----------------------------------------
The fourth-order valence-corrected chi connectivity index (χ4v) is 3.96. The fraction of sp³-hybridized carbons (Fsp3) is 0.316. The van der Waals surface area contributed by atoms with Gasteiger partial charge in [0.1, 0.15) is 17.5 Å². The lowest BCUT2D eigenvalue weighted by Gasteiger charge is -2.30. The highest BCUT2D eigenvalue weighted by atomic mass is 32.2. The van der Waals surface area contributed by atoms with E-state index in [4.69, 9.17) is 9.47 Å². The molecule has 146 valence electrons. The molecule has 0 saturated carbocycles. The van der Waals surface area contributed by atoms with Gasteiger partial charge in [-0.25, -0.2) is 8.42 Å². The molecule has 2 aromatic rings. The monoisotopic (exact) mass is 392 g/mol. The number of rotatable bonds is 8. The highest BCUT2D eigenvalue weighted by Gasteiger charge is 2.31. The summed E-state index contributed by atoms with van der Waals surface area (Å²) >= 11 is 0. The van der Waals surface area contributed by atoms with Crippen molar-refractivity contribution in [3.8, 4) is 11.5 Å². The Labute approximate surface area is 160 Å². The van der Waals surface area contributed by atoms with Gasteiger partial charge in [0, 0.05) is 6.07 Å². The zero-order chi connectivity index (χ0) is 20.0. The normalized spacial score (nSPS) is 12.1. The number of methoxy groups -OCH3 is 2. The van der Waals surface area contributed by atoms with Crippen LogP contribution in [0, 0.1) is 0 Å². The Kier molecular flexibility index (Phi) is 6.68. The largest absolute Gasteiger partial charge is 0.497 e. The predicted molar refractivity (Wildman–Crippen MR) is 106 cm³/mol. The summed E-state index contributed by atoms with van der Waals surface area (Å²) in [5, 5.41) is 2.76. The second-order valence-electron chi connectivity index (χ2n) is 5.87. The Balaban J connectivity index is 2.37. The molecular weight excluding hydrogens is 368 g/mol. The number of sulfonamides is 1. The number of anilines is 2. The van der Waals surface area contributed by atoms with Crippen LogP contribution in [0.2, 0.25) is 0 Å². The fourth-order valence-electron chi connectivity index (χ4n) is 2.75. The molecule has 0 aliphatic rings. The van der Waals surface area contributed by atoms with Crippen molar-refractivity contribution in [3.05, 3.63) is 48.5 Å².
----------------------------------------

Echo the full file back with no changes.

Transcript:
The fourth-order valence-corrected chi connectivity index (χ4v) is 3.96. The fraction of sp³-hybridized carbons (Fsp3) is 0.316. The van der Waals surface area contributed by atoms with Gasteiger partial charge in [0.1, 0.15) is 17.5 Å². The lowest BCUT2D eigenvalue weighted by Gasteiger charge is -2.30. The highest BCUT2D eigenvalue weighted by atomic mass is 32.2. The van der Waals surface area contributed by atoms with E-state index in [4.69, 9.17) is 9.47 Å². The molecule has 146 valence electrons. The molecule has 0 saturated carbocycles. The van der Waals surface area contributed by atoms with Gasteiger partial charge in [-0.25, -0.2) is 8.42 Å². The molecule has 2 aromatic rings. The monoisotopic (exact) mass is 392 g/mol. The number of rotatable bonds is 8. The highest BCUT2D eigenvalue weighted by Gasteiger charge is 2.31. The summed E-state index contributed by atoms with van der Waals surface area (Å²) >= 11 is 0. The van der Waals surface area contributed by atoms with Crippen molar-refractivity contribution in [3.8, 4) is 11.5 Å². The Labute approximate surface area is 160 Å². The van der Waals surface area contributed by atoms with Gasteiger partial charge in [0, 0.05) is 6.07 Å². The zero-order chi connectivity index (χ0) is 20.0. The normalized spacial score (nSPS) is 12.1. The number of methoxy groups -OCH3 is 2. The van der Waals surface area contributed by atoms with Crippen LogP contribution in [0, 0.1) is 0 Å². The Kier molecular flexibility index (Phi) is 6.68. The largest absolute Gasteiger partial charge is 0.497 e. The predicted molar refractivity (Wildman–Crippen MR) is 106 cm³/mol. The summed E-state index contributed by atoms with van der Waals surface area (Å²) in [5, 5.41) is 2.76. The second-order valence-electron chi connectivity index (χ2n) is 5.87. The Balaban J connectivity index is 2.37. The molecular weight excluding hydrogens is 368 g/mol. The number of sulfonamides is 1. The number of anilines is 2. The van der Waals surface area contributed by atoms with Crippen LogP contribution in [0.2, 0.25) is 0 Å². The fourth-order valence-electron chi connectivity index (χ4n) is 2.75. The molecule has 0 aliphatic rings. The van der Waals surface area contributed by atoms with Crippen molar-refractivity contribution in [3.05, 3.63) is 48.5 Å².